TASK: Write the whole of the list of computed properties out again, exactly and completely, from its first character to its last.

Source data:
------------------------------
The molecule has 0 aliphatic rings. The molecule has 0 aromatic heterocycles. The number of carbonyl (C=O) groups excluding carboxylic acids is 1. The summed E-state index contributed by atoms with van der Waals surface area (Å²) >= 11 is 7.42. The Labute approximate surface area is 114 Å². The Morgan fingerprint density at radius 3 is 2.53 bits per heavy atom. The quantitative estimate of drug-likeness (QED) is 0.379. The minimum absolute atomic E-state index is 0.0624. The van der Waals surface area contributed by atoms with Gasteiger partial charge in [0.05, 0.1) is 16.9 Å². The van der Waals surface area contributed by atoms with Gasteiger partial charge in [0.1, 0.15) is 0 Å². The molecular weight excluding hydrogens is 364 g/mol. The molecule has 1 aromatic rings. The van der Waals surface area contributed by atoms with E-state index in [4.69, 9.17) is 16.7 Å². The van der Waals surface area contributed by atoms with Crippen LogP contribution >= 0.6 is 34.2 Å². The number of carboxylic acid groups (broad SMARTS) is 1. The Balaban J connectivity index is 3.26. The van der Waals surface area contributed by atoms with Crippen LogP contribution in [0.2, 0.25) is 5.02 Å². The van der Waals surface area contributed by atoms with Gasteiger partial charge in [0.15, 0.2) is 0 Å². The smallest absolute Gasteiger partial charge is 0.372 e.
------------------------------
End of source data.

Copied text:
The molecule has 0 aliphatic rings. The molecule has 0 aromatic heterocycles. The number of carbonyl (C=O) groups excluding carboxylic acids is 1. The summed E-state index contributed by atoms with van der Waals surface area (Å²) >= 11 is 7.42. The Labute approximate surface area is 114 Å². The Morgan fingerprint density at radius 3 is 2.53 bits per heavy atom. The quantitative estimate of drug-likeness (QED) is 0.379. The minimum absolute atomic E-state index is 0.0624. The van der Waals surface area contributed by atoms with Gasteiger partial charge in [0.05, 0.1) is 16.9 Å². The van der Waals surface area contributed by atoms with Gasteiger partial charge in [0.1, 0.15) is 0 Å². The molecular weight excluding hydrogens is 364 g/mol. The molecule has 1 aromatic rings. The van der Waals surface area contributed by atoms with E-state index in [4.69, 9.17) is 16.7 Å². The van der Waals surface area contributed by atoms with Crippen LogP contribution >= 0.6 is 34.2 Å². The number of carboxylic acid groups (broad SMARTS) is 1. The Balaban J connectivity index is 3.26. The van der Waals surface area contributed by atoms with Crippen LogP contribution in [0.2, 0.25) is 5.02 Å². The van der Waals surface area contributed by atoms with Gasteiger partial charge in [0.15, 0.2) is 0 Å². The smallest absolute Gasteiger partial charge is 0.372 e.